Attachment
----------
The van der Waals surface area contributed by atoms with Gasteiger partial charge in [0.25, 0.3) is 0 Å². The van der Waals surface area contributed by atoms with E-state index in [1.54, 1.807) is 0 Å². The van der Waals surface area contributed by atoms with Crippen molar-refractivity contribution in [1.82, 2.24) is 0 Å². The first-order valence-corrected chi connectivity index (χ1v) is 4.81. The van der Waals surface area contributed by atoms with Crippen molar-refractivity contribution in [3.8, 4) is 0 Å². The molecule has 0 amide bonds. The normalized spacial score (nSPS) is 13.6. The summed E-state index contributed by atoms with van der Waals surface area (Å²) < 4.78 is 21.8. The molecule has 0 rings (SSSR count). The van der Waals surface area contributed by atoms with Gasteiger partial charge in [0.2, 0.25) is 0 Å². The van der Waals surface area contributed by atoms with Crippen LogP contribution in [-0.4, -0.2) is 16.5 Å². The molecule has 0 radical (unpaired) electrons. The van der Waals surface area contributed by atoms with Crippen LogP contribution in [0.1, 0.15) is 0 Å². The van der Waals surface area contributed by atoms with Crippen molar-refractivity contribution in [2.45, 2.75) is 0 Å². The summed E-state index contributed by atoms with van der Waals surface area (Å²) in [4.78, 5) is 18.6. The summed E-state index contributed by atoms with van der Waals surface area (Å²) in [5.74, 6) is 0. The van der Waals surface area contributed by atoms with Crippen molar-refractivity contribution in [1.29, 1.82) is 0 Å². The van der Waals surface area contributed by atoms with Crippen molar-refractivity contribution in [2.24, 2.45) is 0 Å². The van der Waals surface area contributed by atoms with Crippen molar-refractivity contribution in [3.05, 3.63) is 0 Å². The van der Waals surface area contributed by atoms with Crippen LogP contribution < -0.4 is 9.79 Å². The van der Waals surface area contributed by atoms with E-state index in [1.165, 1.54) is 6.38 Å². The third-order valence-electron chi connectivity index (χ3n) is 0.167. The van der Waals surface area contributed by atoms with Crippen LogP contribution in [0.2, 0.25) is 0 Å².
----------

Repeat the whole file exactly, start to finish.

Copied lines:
The van der Waals surface area contributed by atoms with Gasteiger partial charge in [0.25, 0.3) is 0 Å². The van der Waals surface area contributed by atoms with E-state index in [1.54, 1.807) is 0 Å². The van der Waals surface area contributed by atoms with Crippen molar-refractivity contribution in [1.82, 2.24) is 0 Å². The first-order valence-corrected chi connectivity index (χ1v) is 4.81. The van der Waals surface area contributed by atoms with Crippen molar-refractivity contribution in [3.8, 4) is 0 Å². The molecule has 0 amide bonds. The normalized spacial score (nSPS) is 13.6. The summed E-state index contributed by atoms with van der Waals surface area (Å²) < 4.78 is 21.8. The molecule has 0 rings (SSSR count). The van der Waals surface area contributed by atoms with Gasteiger partial charge in [0.2, 0.25) is 0 Å². The van der Waals surface area contributed by atoms with Crippen LogP contribution in [-0.4, -0.2) is 16.5 Å². The molecule has 0 radical (unpaired) electrons. The van der Waals surface area contributed by atoms with Crippen LogP contribution in [0.1, 0.15) is 0 Å². The van der Waals surface area contributed by atoms with Crippen molar-refractivity contribution in [2.45, 2.75) is 0 Å². The summed E-state index contributed by atoms with van der Waals surface area (Å²) in [4.78, 5) is 18.6. The summed E-state index contributed by atoms with van der Waals surface area (Å²) in [5.74, 6) is 0. The van der Waals surface area contributed by atoms with Crippen molar-refractivity contribution in [1.29, 1.82) is 0 Å². The van der Waals surface area contributed by atoms with Crippen molar-refractivity contribution in [2.24, 2.45) is 0 Å². The van der Waals surface area contributed by atoms with Crippen molar-refractivity contribution in [3.05, 3.63) is 0 Å². The van der Waals surface area contributed by atoms with Crippen LogP contribution < -0.4 is 9.79 Å². The van der Waals surface area contributed by atoms with E-state index in [1.165, 1.54) is 6.38 Å². The third-order valence-electron chi connectivity index (χ3n) is 0.167. The van der Waals surface area contributed by atoms with Crippen LogP contribution in [0.2, 0.25) is 0 Å².